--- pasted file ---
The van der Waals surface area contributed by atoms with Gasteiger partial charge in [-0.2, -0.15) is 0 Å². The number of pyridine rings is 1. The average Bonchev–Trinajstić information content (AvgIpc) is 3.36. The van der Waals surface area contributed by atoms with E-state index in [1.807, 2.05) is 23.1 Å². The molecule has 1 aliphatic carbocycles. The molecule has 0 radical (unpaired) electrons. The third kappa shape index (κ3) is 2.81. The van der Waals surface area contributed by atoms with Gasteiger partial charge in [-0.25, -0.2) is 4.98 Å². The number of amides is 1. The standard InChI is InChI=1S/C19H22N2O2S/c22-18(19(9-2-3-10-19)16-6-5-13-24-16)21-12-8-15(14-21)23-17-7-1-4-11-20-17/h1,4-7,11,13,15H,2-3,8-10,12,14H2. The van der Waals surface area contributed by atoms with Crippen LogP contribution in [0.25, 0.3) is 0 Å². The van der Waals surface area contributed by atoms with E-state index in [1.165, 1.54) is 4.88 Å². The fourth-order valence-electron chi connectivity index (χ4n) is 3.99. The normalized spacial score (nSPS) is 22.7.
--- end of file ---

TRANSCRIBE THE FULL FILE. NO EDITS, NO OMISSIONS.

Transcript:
The van der Waals surface area contributed by atoms with Gasteiger partial charge in [-0.2, -0.15) is 0 Å². The number of pyridine rings is 1. The average Bonchev–Trinajstić information content (AvgIpc) is 3.36. The van der Waals surface area contributed by atoms with E-state index in [1.807, 2.05) is 23.1 Å². The molecule has 1 aliphatic carbocycles. The molecule has 0 radical (unpaired) electrons. The third kappa shape index (κ3) is 2.81. The van der Waals surface area contributed by atoms with Gasteiger partial charge in [-0.25, -0.2) is 4.98 Å². The number of amides is 1. The standard InChI is InChI=1S/C19H22N2O2S/c22-18(19(9-2-3-10-19)16-6-5-13-24-16)21-12-8-15(14-21)23-17-7-1-4-11-20-17/h1,4-7,11,13,15H,2-3,8-10,12,14H2. The van der Waals surface area contributed by atoms with Crippen LogP contribution in [0.25, 0.3) is 0 Å². The van der Waals surface area contributed by atoms with E-state index in [1.165, 1.54) is 4.88 Å². The fourth-order valence-electron chi connectivity index (χ4n) is 3.99. The normalized spacial score (nSPS) is 22.7.